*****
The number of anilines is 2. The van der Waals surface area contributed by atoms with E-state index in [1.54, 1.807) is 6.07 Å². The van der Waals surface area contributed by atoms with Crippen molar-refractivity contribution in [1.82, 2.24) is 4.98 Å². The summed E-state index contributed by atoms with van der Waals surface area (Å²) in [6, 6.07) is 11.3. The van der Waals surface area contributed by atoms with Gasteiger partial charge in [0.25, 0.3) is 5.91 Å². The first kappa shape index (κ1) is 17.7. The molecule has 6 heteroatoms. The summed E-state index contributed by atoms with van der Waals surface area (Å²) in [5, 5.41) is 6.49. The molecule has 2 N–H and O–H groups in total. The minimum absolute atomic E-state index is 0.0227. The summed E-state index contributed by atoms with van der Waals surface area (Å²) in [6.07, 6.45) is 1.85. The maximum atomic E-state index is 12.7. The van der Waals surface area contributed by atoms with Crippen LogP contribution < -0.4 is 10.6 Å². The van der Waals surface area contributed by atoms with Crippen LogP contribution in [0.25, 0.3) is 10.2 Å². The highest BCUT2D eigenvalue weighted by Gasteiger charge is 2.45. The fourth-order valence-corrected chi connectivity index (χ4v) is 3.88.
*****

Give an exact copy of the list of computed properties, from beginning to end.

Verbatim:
The number of anilines is 2. The van der Waals surface area contributed by atoms with E-state index in [1.54, 1.807) is 6.07 Å². The van der Waals surface area contributed by atoms with Crippen molar-refractivity contribution in [1.82, 2.24) is 4.98 Å². The summed E-state index contributed by atoms with van der Waals surface area (Å²) in [6, 6.07) is 11.3. The van der Waals surface area contributed by atoms with Gasteiger partial charge in [0.25, 0.3) is 5.91 Å². The first kappa shape index (κ1) is 17.7. The molecule has 6 heteroatoms. The summed E-state index contributed by atoms with van der Waals surface area (Å²) in [5, 5.41) is 6.49. The molecule has 2 N–H and O–H groups in total. The minimum absolute atomic E-state index is 0.0227. The summed E-state index contributed by atoms with van der Waals surface area (Å²) in [6.07, 6.45) is 1.85. The maximum atomic E-state index is 12.7. The van der Waals surface area contributed by atoms with Crippen LogP contribution < -0.4 is 10.6 Å². The van der Waals surface area contributed by atoms with Crippen LogP contribution in [0.25, 0.3) is 10.2 Å². The highest BCUT2D eigenvalue weighted by Gasteiger charge is 2.45. The fourth-order valence-corrected chi connectivity index (χ4v) is 3.88.